Cutty Sark Replica project – What is it?


design documents
Who we are?

The initiators of the project are a team of highly motivated people, with high quality knowledge of building traditional ships, operating them with all the logistics and P.R., all with long standing experience in all the different aspects of the Tall Ship’s world, headed by Captain Vladimir Martus, owner and builder of the ‘Shtandart’, a replica of the first naval vessel of Russia, built by Tsar Peter the Great in 1703.Vladimir Martus has constructed this vessel, launched her in the year 2000 and ever since she is sailing the seas as one of the few traditionally built replica ships in the world.


To reconstruct, maintain and exploit a replica of the clipper ship ‘Cutty Sark’ as an operational sailing vessel and a living memorial to the era of sailing ships. to encourage education and training in seamanship of young persons of all nations. to provide facilities for the promotion of sail-powered shipping as an environmentally friendly alternative.


The Cutty Sark Replica is an international project

As the original Cutty Sark was constructed from materials that came from various countries and during her active life she sailed the seven seas, we want this project to be international in all its different aspects.
It should also be accessible to people of all nations and all walks of life, and when finished sail the world as an ambassador not of just one country, but as a living proof of unity between people with heart and soul for traditional ships and the seas.


cutty sark replica post



Cutty Sark Relaunch

After several years of restoration work, the Cutty Sark was at last opened by Her Majesty the Queen on 25th April 2012. GMI Administrators Suzanne Louail and Karen Ward observed the event, which despite the terrible weather was attended by many local residents and school children.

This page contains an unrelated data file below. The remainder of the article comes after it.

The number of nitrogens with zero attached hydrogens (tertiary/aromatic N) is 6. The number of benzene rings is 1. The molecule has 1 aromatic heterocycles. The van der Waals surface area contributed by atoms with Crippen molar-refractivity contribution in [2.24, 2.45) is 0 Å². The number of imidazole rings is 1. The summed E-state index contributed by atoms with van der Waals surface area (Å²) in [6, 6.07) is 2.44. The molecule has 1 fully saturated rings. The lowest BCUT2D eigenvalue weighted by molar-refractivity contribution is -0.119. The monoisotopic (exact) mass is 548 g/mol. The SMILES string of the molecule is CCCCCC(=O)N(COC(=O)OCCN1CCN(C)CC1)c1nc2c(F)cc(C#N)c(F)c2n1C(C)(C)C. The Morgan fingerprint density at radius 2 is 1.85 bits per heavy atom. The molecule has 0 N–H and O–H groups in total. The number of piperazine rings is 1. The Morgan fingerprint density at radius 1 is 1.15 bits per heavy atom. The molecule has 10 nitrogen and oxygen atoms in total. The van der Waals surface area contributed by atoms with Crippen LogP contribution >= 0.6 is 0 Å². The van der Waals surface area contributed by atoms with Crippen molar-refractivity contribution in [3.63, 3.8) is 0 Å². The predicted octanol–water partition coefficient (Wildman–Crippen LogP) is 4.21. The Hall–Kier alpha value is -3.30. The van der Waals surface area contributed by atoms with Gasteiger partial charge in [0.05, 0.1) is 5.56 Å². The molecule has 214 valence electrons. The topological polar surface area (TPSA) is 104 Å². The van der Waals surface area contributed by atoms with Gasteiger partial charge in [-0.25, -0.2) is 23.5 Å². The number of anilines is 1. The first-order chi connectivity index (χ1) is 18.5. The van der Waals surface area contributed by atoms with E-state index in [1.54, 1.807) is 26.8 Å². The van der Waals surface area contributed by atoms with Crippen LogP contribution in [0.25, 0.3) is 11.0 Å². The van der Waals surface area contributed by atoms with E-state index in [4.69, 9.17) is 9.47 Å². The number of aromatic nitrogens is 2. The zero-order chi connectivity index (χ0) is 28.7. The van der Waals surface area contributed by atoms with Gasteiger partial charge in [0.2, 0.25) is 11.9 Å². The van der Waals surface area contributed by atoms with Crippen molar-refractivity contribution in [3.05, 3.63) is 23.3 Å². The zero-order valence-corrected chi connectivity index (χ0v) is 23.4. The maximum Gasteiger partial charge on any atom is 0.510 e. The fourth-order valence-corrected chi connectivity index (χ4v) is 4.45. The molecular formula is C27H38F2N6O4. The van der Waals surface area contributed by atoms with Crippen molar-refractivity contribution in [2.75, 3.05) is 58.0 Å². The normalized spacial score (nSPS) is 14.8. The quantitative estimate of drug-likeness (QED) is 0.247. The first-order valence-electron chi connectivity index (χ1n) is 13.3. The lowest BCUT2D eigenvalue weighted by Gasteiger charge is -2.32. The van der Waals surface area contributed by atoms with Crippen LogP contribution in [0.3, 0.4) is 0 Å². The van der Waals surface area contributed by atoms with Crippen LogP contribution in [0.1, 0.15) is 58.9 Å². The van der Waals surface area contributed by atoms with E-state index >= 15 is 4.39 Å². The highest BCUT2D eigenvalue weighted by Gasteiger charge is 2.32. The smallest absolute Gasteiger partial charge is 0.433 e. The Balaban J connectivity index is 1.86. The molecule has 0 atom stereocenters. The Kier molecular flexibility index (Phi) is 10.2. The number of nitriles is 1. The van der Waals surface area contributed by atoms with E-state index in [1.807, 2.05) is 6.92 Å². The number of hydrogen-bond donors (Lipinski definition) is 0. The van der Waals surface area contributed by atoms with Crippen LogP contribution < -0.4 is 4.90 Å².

The relaunch of Cutty Sark begins the next chapter of the extraordinary life of one of the world’s most famous ships. The last surviving tea clipper and the fastest and greatest of her time, she is a living testimony to the bygone, glorious days of sail and, most importantly, a monument to those that lost their lives in the merchant service.

To see more information please visit their website




Why Conserve the Cutty Sark?

The GMI are very privileged to have Richard Doughty, Director of the Cutty Sark Trust, to present the next GMI Research Seminar of the 2011/12 programme on Wednesday 15th February 2012.

One of the main advantages of talking about the Cutty Sark is being able to say that this is a ship that needs no introduction. Richard Doughty will consider why this merchant sailing ship is so highly regarded around the world and why, despite the damage done by the fire in 2007, so much time and effort has been invested in conserving her original structure.

The seminar will take place at the University of Greenwich, room 075, Queen Anne Court, Greenwich, London, SE10 9LS at 6pm. Tea & Coffee will be available from 5.30pm and a glass of wine afterwards. The seminar is free and there is no need to book, everyone is welcome.

You may also be intersted in a recent BBC documentary, Cutty Sark:National Treasure which is still available on BBC iplayer

Lifting of the Cutty Sark

Restoration work on the Cutty Sark, a 19th Century tea clipper, following a devastating fire, is nearing completion.

It is time for engineers to lift the 900-tonne vessel into its final position ahead of its reopening to the public in spring 2012.

The full story of the conservation project in Cutty Sark: National Treasure was shown on Friday 3 February on BBC Two, and is now available to view on the BBC iPlayer.